Americans today are sleeping less (seven hours nightly) compared to nine hours nightly a century ago, according to Harvard Medical School.
Sleep deprivation can be complete or partial, based on duration and severity. Complete sleep deprivation occurs when you stay up all night. Partial sleep deprivation happens when you get less sleep than you need for several days (like getting six hours of sleep for two weeks), but the mental and physical effects are the same.
When sleep-deprived, simple tasks become difficult and can even be as debilitating as intoxication. One study concluded that 24 hours of wakefulness caused the same impairment as a blood alcohol content of 0.10 percent. Sleep deprivation also plays a role in thousands of automobile accidents annually.
Partial sleep deprivation occurs when you get some sleep, but not 100 percent of what is needed, thereby building up a sleep debt. After a single night of short sleep, you might not notice anything amiss. After two or more nights of short sleep, people are often irritable and work performance declines.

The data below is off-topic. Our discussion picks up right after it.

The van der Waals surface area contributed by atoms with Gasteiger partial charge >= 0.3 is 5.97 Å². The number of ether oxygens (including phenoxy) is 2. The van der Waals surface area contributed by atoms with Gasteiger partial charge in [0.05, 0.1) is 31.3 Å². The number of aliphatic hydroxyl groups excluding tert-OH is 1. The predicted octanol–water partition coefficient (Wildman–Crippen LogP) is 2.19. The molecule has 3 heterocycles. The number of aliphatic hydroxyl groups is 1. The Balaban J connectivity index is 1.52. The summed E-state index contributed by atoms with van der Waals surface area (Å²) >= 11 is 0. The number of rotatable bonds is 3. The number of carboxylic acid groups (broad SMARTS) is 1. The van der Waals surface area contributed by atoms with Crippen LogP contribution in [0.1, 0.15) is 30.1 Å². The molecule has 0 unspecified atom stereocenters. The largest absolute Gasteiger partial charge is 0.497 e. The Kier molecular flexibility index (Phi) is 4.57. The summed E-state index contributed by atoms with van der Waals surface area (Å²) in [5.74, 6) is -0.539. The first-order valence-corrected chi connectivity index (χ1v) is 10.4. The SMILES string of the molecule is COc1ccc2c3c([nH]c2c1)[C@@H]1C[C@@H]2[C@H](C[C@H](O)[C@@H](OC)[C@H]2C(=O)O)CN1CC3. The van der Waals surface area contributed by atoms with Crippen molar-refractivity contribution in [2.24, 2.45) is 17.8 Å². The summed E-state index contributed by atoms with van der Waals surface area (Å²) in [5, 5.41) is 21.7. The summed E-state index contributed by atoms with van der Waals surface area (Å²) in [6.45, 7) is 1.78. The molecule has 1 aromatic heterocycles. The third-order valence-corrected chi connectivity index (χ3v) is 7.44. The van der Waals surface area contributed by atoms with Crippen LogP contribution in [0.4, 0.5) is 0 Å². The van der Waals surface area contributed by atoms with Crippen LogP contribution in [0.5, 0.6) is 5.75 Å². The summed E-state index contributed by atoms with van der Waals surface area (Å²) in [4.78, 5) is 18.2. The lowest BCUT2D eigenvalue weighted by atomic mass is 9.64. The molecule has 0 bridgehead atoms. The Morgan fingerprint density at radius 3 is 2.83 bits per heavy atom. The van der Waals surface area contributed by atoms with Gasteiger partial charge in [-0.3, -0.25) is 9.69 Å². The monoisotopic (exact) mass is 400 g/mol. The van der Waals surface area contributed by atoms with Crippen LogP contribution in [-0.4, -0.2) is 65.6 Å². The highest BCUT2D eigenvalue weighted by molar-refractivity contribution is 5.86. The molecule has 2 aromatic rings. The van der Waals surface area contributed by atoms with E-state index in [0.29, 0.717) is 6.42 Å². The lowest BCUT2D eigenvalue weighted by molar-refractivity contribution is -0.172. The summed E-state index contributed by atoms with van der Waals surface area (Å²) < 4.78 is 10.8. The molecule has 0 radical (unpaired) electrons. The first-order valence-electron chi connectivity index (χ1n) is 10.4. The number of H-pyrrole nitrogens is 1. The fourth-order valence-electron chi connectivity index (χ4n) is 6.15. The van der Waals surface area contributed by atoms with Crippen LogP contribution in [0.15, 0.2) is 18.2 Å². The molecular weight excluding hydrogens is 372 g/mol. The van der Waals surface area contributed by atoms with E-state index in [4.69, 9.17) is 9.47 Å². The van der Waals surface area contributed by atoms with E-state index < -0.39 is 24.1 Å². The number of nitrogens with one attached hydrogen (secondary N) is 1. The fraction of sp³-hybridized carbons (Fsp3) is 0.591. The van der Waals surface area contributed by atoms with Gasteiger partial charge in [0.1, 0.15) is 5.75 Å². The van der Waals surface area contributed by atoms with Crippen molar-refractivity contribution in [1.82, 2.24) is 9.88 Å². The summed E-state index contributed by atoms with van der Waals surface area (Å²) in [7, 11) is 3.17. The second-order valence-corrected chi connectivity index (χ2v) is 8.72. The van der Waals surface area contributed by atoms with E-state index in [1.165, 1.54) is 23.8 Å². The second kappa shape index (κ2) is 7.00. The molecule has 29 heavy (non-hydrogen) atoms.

Long-term partial sleep deprivation occurs when you get less than the optimal amount of sleep for months or years, which is common for insomniacs.
Even healthy people have this problem. A group of student volunteers who slept four hours nightly for six consecutive days developed higher blood pressure and higher levels of cotisol, a stress hormone. They also produced only half the number of antibodies to a flu vaccine and showed signs of insulin resistance, a precursor to type 2 diabetes. All changes were reversed when the students caught up with the hours of lost sleep.
A growing number of studies link long-term sleep deficits with significant health problems. Researchers tracked the sleep habits of 153 men and women for two weeks, then quarantined them for five days and exposed them to cold viruses. Those who averaged less than seven hours nightly were three times as likely to get sick than those who averaged eight hours or more.